12.Nxe6 fxe6 13.Bc4 Nbd7 14.Bxe6 Nc5 15.Bc4!?
Even in this rare line Caruana has a novelty. Instead of defending his e4 pawn he instantly put his bishop on c4. By way of background, this exact same position after Black’s 14th move came up in Wei Yi versus Nepomniachtchi in the Moscow Grand Prix 2019. There Wei Yi played the obvious 15.Bf5 g6 16.Bh3 Ncxe4 17.Nxe4 Nxe4 18.Qd4 Qc3+ 19.Qxc3 Nxc3 20.Bxe7 Kxe7 (20…Nxb1 21.Bf6 Rf8 22.Bb2 the knight is caught) 21.Rb3 Ne4 22.Rxb7+ Kf6 23.0–0+ Kg5 24.g3 Rab8 25.Ra7 Rb2 26.Bg2 Black is under pressure but he should be able to hold. Wei Yi (2736)-Nepomniachtchi, I. (2773) Moscow Grand Prix 2019 1/2 70.
MVL of course realized that he was facing some preparation by Caruana and took 12 minutes before capturing the central pawn. A better move though is 15…Rc8! putting pressure on the pieces along the c-file. If now White plays 16.0–0 Ncd7! 17.Rf5! (17.Bb3? Qc5+ wins a piece) 17…Ne5 (17…Rxc4 18.Rb3 the black queen is unexpectedly trapped) 18.Rxb7 Qc5+ 19.Kh1 Qxc4 Black is at least equal.
16.Nxe4 Nxe4 <D>
POSITION AFTER 16…NXE4
Would you believe this is the idea behind his 15th move?
17…Kxf7 18.Qd5+ Ke8 19.Qxe4 Qa5+ 20.Kd1!
Caruana has studied the position well. He gets his king out of the e-file so that Black cannot exchange queens after 20.Bd2 Qe5 21.Qxe5 dxe5 22.Rxb7 Rf8 the pressure has already been relieved and Black is ok now.
Did Caruana overlook this?
No! By the way, an important nuance of the position is that Black cannot castle because the King has already moved to f7 and back.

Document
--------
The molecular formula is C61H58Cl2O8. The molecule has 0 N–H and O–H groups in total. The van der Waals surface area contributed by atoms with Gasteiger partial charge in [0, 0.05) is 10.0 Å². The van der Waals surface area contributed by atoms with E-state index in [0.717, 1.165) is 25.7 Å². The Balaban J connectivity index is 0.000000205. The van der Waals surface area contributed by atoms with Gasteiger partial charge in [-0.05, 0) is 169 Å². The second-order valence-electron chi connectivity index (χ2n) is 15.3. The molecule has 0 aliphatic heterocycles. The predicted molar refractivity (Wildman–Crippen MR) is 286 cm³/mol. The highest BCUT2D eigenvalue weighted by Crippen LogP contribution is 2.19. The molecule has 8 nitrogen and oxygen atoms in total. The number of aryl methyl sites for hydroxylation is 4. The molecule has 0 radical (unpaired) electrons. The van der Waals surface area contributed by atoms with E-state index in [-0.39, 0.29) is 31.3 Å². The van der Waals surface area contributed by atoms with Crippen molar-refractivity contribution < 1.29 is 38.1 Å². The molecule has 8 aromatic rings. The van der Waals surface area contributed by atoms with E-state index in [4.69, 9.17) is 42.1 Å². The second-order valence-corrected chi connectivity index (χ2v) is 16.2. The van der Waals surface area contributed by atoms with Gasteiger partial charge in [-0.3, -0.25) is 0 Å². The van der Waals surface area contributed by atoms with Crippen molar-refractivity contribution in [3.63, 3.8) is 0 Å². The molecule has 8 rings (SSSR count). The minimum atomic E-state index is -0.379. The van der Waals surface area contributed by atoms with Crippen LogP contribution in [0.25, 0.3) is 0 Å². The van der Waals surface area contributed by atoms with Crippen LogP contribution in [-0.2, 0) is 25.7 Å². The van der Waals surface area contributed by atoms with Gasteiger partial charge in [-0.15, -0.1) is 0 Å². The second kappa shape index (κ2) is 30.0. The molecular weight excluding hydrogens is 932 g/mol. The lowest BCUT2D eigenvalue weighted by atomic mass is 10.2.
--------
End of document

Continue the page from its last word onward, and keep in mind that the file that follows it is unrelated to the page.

[21…Qe5? 22.Re1! Kd8 23.Qc6 Black’s checks will run out: 23…Qd4+ 24.Ke2 Qg4+ 25.Kf1 (25.Kd3 is another way but it looks so risky) 25…Qf5+ 26.Kg1 Qc5+ 27.Qxc5 dxc5 28.Rexe7 the two rooks on the 7th rank ensure the win]
[22.Rxe7+? Qxe7 23.Qxa8+ Kd7 24.Qb7+ Kd8 25.Qxa6 Qe5 throws away the win]
22…Rf7 23.Rxe7+ Rxe7 24.Qxa8+ Kf7 25.Rf1+ Kg6 26.Qxa6 Qe5! 27.Qd3+ Kh6 28.c3?!
Fabiano gives up a pawn for no reason. There was nothing wrong with 28.g3.
28…Qxh2! 29.Qd2+ Kg6 30.Rf4 Re6 31.Qc2+ Kh6 32.Qf2 Qh5+! 33.Kd2
Not 33.Kc1? Re2 and it is Black who has the upper hand.
33…Qd5+ 34.Kc1 g6 35.a4 Qe5 36.Kc2 g5?!
With his pieces centralized MVL decides to play for a win. He could have had the draw with 36…Qe2+ would be quite an easy draw: 37.Qxe2 Rxe2+ 38.Kb3 Rxg2 39.a5 Re2 40.a6 Re8 41.Rd4 Kh5 42.Rxd6 g5 the two connected kingside passed pawns for Black should counterbalance White’s a6–pawn.
37.Rd4 Kg6 38.Qf3 h5 39.Rd5 Qe2+ 40.Qxe2 Rxe2+ 41.Rd2 Re6?
This very logical move, defending his d6–pawn, is actually a big mistake as Caruana will demonstrate. Correct was 41…Re5! 42.Rxd6+ Kf5 43.Kb3 h4 44.Rd2 g4 This is a draw. Let’s play through it a few more moves: 45.Kb4 Kf4 46.a5 h3 47.Rd4+ Kg3 48.gxh3 gxh3 49.a6 Kg2 50.Rh4 h2 51.a7 Re8 52.Rxh2+ Kxh2 53.c4 Kg3 54.c5 Kf4 55.c6 Ke5 56.Kc5 Ke6 57.Kb6 Kd6 58.Kb7 Re7+ 59.c7 Rxc7+ 60.Kb8 draw.
I think White is already winning here.
42…h4 43.Kb3 g4 44.Kb4 Re1 45.Ra2!
Preventing the black rook from getting behind his passed pawn.
45…Rb1+ 46.Kc4 h3 47.gxh3 gxh3 48.a6 Rb8 49.Kd5 Ra8 50.Kxd6
The difference between this and the previous line is the position of the kings.
50…h2 51.Rxh2 Rxa6+ 52.Kd5 Kf7 53.Re2!
Cutting off the black king, a standard maneuver in rook and pawn endings.
53…Ra8 54.c4 Rd8+ 55.Kc6 Rc8+ 56.Kb5 Rb8+ 57.Ka6 Rc8 58.Re4 Kf6 59.Kb7 Kf5 60.Rd4 1–0
[60.Rd4 Rc5 61.Rd5+! Rxd5 62.cxd5 Ke5 63.Kc6 there are no more unanswered questions]
An epic battle in the opening, middle game, and endgame!
Bobby Ang is a founding member of the National Chess Federation of the Philippines (NCFP) and its first Executive Director. A Certified Public Accountant (CPA), he taught accounting in the University of Santo Tomas (UST) for 25 years and is currently Chief Audit Executive of the Equicom Group of Companies.